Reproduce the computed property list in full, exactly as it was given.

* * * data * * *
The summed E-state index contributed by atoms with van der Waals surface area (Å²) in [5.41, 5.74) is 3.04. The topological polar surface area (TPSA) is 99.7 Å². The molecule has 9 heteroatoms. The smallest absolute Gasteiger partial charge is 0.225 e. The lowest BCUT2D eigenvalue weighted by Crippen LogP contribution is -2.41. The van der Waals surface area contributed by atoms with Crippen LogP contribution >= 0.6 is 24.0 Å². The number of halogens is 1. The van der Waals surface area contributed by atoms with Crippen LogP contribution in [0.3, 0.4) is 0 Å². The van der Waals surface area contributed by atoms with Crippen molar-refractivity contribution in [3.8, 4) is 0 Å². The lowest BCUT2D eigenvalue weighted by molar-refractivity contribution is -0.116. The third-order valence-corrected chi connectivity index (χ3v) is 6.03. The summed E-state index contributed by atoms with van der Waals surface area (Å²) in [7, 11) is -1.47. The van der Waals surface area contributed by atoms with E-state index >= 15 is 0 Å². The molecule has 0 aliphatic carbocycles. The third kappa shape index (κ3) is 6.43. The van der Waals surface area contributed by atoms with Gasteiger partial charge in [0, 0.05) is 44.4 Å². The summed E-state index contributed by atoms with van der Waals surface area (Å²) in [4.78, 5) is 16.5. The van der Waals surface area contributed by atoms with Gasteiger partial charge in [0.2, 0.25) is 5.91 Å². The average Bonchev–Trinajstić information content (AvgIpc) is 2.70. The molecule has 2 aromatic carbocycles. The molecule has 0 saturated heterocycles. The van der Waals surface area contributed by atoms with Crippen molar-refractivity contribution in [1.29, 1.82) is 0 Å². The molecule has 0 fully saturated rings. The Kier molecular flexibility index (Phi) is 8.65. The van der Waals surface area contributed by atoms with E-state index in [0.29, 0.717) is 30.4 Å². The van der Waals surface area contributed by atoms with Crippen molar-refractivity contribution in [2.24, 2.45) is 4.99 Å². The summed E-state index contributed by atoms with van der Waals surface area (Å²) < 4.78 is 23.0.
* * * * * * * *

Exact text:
The summed E-state index contributed by atoms with van der Waals surface area (Å²) in [5.41, 5.74) is 3.04. The topological polar surface area (TPSA) is 99.7 Å². The molecule has 9 heteroatoms. The smallest absolute Gasteiger partial charge is 0.225 e. The lowest BCUT2D eigenvalue weighted by Crippen LogP contribution is -2.41. The van der Waals surface area contributed by atoms with Crippen LogP contribution >= 0.6 is 24.0 Å². The number of halogens is 1. The van der Waals surface area contributed by atoms with Crippen LogP contribution in [0.3, 0.4) is 0 Å². The van der Waals surface area contributed by atoms with Crippen molar-refractivity contribution in [3.8, 4) is 0 Å². The lowest BCUT2D eigenvalue weighted by molar-refractivity contribution is -0.116. The third-order valence-corrected chi connectivity index (χ3v) is 6.03. The summed E-state index contributed by atoms with van der Waals surface area (Å²) in [7, 11) is -1.47. The van der Waals surface area contributed by atoms with E-state index >= 15 is 0 Å². The molecule has 0 aliphatic carbocycles. The third kappa shape index (κ3) is 6.43. The van der Waals surface area contributed by atoms with Gasteiger partial charge in [0, 0.05) is 44.4 Å². The summed E-state index contributed by atoms with van der Waals surface area (Å²) in [4.78, 5) is 16.5. The van der Waals surface area contributed by atoms with Gasteiger partial charge in [0.2, 0.25) is 5.91 Å². The average Bonchev–Trinajstić information content (AvgIpc) is 2.70. The molecule has 2 aromatic carbocycles. The molecule has 0 saturated heterocycles. The van der Waals surface area contributed by atoms with Crippen molar-refractivity contribution in [1.29, 1.82) is 0 Å². The molecule has 0 fully saturated rings. The Kier molecular flexibility index (Phi) is 8.65. The van der Waals surface area contributed by atoms with E-state index in [0.29, 0.717) is 30.4 Å². The van der Waals surface area contributed by atoms with Crippen molar-refractivity contribution in [2.24, 2.45) is 4.99 Å². The summed E-state index contributed by atoms with van der Waals surface area (Å²) < 4.78 is 23.0.